There’s a rather unusual festival coming to parts of the Elmwood Village this Saturday. It’s called The Flutteryby Festival, and its a strolling festival (no street closures) that encourages festival-goers to seek out numerous eco elements starting at Summer Street and ending to Forest Avenue (including commercial side streets).
This festival gives people a chance to see what local businesses and eco-minded organizations are doing to create a more earth friendly world. With global warming mounting, and various species being eradicated from the face of the planet, this event intends to demonstrate that we can all make a difference when it comes to making crucial changes to our daily routines – from opting for reusable bags, to supporting local food growers, to eating and shopping with a more sustainable approach.
This is not your typical Buffalo festival, where there will be giant food and beer tents. This is a festival that encourages people to explore the Elmwood Village neighborhood. Along the way festival-goers might come along music buskers and performers, or plein air painters, all who are eager to shine a light on environmental issues. For the kids, there will be face painters, a bike rodeo (in the former Bullfeathers parking lot – 1010 Elmwood Avenue), a monarch butterfly tent (corner of Elmwood and West Ferry), and chance to be part of the creation of a new children’s eco book (902 Elmwood Avenue).
The festival will also showcase numerous eco pop-ups, such as a kombucheria at the corner of Elmwood and Bryant (Snowy Owl in the former Epic space), Bug Burgers and mushroom cocktails at Trattoria Aroma (307 Bryant Street), and a festival beer – Flutterby Honey Blonde, made with 40 gallons of locally sourced honey – will be available at numerous bars and restaurants. There will be blessings of the street, pets, bikes, and the planet. Three eco murals are also underway. There will be chalk artists, and DIY groups, and pigs (eating the spend brewing grains at Thin Man Brewery), and goats (Let’s Goat Buffalo at Bidwell Parkway), eco cocktails (Breezy Burrito -1000 Elmwood Avenue will be open for lunch and dinner), garden plantings with Grassroots Gardens and Olson Designs), bike brigades, upcycled furniture, live music, a flea market (corner of Elmwood and West Ferry), a farmers market (corner of Elmwood and Bidwell), yoga, a Flutterby beer garden in back of Forty Thieves (727 Elmwood Avenue) – the launch of an eco-minded Women’s Business Consortium, a puppet wagon, eco products, eco book pop-ups, bike builders, bug hotels, a labyrinth, nature walks, eco clothing, people powered smoothies, henna, f(hair)y strands, wellness groups, a giant Lorax selfie sculpture, a drum circle, dancers, planet conscious ice cream sundaes (at The Lexington Co-Op), eco authors, and a marching band.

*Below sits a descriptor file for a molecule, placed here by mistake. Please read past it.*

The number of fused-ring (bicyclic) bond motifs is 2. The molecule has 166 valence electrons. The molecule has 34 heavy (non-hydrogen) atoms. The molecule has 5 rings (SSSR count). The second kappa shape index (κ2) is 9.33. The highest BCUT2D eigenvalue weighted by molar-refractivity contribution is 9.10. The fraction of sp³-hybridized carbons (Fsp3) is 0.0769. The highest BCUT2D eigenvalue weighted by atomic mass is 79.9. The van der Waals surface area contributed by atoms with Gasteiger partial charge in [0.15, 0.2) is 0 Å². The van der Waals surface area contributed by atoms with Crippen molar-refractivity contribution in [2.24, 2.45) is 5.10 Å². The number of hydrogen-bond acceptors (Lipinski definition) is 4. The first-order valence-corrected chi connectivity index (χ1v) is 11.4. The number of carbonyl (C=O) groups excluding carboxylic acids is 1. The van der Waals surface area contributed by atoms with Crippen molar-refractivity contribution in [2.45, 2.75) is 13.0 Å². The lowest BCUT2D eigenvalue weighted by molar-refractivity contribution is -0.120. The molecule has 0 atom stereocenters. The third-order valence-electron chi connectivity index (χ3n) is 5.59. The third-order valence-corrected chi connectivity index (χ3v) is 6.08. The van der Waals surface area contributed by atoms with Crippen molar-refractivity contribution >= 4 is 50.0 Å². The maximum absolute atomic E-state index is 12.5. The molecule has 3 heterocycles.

The goal of this festival is to leave behind elements that will help to transform Elmwood into an eco corridor or pollinator pathway. One day, we won’t need a festival to celebrate the planet, because every day will be Earth Day. But for now, this is a chance to learn about inspirational people, businesses, and organizations that are doing their part to protect the planet. Come stroll around The Elmwood Village this Saturday, from 11am to 7pm, and get inspired to be a better steward of the environment. If you get hungry, stop into one of the participating festival restaurants (look for the Flutterby stickers on their windows). Or grab a Flutterby Beer – a few of the restaurants are dedicating Flutterby beer proceeds to local eco organizations. And be sure to throw a buck into a busker’s instrument case, or say hello to one of the eco artists.
In preparation for this festival, numerous Elmwood Village businesses have planted milkweed (for butterflies and bees – the pollinators), added eco food and drink items to their menus, ditched plastic straws and bags, and are featuring eco products during the festival. Be sure to support the businesses that support the environment.
Anyone that is looking to get involved with the Festival can send an email to firstname.lastname@example.org.
We hope that you pay a visit to this inaugural festival, and learn some valuable eco lessons along the way!